One of those was with respect to North Korea and its nuclear program. I have made it clear that the Obama Administration is committed to working through the Six-Party Talks, and we will insist that North Korea completely and verifiably eliminate its nuclear weapons program. And earlier today, I had the honor of meeting with two of the families of Japanese citizens who were abducted to North Korea. This is also on the agenda of the Six-Party Talks.

And finally, I want to commend this university and your president for your emphasis on sustainability. We have just received a report that climate change is advancing more quickly than we had thought. We have to redouble our efforts to discover and use and bring to market scale available sources of clean energy. We do this to protect our health. We do this because our security demands it. We do this because if we are committed to a new energy future, it will create new jobs and spur more economic growth. And we do it because of our environment.

Japan is to be commended for your foresight and leadership. We’re meeting in this green building, and it is a testament to the innovative spirit, not only at work in this university, but across Japan.

And I thank you, Mr. President, for your efforts in the field of global environmental engineering and in your leadership in pushing us toward a clean energy future. The president gave me a copy of his book about a vision for 2050. Now, I’m not sure that the President or I will be here to realize that vision – (laughter) – but the vast majority of you will be, and you have a great stake in making sure that it is a positive vision, it is a vision of what we can do together as a world committed to making a difference.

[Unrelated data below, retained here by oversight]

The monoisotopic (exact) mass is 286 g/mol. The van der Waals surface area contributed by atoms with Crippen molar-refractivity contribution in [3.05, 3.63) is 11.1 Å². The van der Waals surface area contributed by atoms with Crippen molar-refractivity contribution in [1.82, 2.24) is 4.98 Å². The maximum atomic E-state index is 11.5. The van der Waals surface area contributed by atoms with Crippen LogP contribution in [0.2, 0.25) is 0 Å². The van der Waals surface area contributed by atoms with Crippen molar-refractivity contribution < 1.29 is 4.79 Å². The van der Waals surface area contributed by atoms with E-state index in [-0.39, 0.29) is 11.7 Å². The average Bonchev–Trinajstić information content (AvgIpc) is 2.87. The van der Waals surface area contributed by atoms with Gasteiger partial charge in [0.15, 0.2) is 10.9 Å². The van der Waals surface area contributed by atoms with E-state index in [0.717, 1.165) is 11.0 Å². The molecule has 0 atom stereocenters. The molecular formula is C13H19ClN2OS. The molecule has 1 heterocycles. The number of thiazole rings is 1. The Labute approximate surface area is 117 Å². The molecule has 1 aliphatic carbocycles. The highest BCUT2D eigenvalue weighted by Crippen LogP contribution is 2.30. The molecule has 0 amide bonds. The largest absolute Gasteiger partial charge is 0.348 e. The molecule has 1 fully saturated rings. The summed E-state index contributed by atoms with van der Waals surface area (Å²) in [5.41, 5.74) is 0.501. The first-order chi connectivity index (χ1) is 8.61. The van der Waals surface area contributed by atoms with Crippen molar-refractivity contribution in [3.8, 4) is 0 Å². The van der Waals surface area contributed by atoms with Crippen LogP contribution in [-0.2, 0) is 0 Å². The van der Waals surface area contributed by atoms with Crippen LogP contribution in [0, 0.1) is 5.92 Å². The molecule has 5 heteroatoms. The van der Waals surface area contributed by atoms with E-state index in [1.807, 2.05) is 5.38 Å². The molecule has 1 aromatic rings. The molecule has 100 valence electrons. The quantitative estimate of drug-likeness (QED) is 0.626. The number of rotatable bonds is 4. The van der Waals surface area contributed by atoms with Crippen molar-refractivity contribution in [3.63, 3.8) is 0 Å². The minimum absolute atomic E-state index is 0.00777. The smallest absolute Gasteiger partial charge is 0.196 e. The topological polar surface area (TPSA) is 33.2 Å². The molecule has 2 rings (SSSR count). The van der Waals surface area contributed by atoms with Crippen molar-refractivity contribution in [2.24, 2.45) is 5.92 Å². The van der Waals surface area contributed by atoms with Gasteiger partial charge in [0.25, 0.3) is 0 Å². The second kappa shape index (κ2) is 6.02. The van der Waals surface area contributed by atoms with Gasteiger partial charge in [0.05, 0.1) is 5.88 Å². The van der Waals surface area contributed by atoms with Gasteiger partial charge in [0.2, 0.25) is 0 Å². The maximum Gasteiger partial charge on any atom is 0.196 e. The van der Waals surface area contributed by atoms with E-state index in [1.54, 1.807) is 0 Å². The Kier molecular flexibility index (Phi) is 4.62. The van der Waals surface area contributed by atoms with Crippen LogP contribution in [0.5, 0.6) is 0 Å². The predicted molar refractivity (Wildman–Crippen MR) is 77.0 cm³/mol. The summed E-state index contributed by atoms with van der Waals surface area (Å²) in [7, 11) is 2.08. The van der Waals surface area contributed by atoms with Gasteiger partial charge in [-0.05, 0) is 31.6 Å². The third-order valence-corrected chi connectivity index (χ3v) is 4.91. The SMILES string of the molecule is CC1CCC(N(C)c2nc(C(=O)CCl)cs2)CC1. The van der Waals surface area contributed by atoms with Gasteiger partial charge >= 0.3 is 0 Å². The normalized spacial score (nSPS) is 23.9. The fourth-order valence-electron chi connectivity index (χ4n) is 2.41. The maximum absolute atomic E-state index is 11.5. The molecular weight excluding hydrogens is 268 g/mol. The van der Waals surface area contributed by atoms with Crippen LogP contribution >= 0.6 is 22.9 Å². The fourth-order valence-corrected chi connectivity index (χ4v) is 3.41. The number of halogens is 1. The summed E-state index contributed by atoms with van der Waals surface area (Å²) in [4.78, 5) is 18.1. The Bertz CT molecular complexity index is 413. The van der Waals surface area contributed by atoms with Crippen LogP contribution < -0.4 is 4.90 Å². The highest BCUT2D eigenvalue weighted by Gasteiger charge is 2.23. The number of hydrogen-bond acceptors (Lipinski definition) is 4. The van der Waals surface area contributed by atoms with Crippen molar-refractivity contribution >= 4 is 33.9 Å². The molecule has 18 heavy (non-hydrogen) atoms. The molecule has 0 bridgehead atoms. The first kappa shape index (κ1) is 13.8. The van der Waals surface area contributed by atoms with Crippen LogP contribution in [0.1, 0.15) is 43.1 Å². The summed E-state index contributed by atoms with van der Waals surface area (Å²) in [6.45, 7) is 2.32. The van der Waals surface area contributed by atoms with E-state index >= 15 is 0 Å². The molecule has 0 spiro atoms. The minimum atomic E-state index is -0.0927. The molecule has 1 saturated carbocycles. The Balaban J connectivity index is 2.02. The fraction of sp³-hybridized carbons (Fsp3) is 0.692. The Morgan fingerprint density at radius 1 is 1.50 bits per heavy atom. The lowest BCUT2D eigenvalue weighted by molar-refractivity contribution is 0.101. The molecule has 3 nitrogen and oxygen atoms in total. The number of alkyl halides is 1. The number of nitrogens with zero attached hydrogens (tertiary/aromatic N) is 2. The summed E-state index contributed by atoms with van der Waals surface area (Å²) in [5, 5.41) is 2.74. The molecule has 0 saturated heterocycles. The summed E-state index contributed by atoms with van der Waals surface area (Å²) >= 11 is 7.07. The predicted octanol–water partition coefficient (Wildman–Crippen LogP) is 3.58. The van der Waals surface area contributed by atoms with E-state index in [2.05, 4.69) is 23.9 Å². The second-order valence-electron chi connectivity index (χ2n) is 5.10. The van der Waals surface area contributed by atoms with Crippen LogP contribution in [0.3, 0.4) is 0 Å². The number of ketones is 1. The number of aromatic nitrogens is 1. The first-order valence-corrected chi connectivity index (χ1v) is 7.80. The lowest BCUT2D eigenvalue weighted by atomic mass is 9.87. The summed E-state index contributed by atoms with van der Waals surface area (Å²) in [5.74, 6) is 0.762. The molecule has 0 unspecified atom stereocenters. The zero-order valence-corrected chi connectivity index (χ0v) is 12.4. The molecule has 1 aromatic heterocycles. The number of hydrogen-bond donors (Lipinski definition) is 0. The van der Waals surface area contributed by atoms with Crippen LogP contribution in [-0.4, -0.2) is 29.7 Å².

All of these are certainly challenges, but I prefer to think of them as opportunities. At this time in our history, many people are probably wondering: How can you be optimistic? Many of the concerns we face are grave ones, with deep implications for the quality of life and even the sustainability of our planet. But as President Obama said in his inaugural address, even in tough times, we must keep our eyes fixed on the road ahead and remember the strength and character that resides in free people to make decisions that will turn any situation around. There isn’t any problem we face as human beings that we cannot address if we act in good faith and we remain determined and optimistic, and work hard.

I know that the futures that you face, individually and together, are part of the history of Japan. I started my day this morning at the Meiji Shrine, and was struck by the historical and religious significance. Here, at this great university, you walk through the Akamon, the red gate on campus that serves as a symbol of transition from the past to the future. You can use your educations at this great university to pass through a gateway of opportunity to help us create a more promising world. That is certainly what I believe and what I hope can be a message from our new Administration and our country to one of our friends, our partners, and our allies. The United States and Japan together can help to chart this new course, and it is imperative that we do so. The world is looking to us, the first and second largest economies – principled, creative, resilient, intelligent, determined. It is truly up to us, and I believe we are up to the challenge.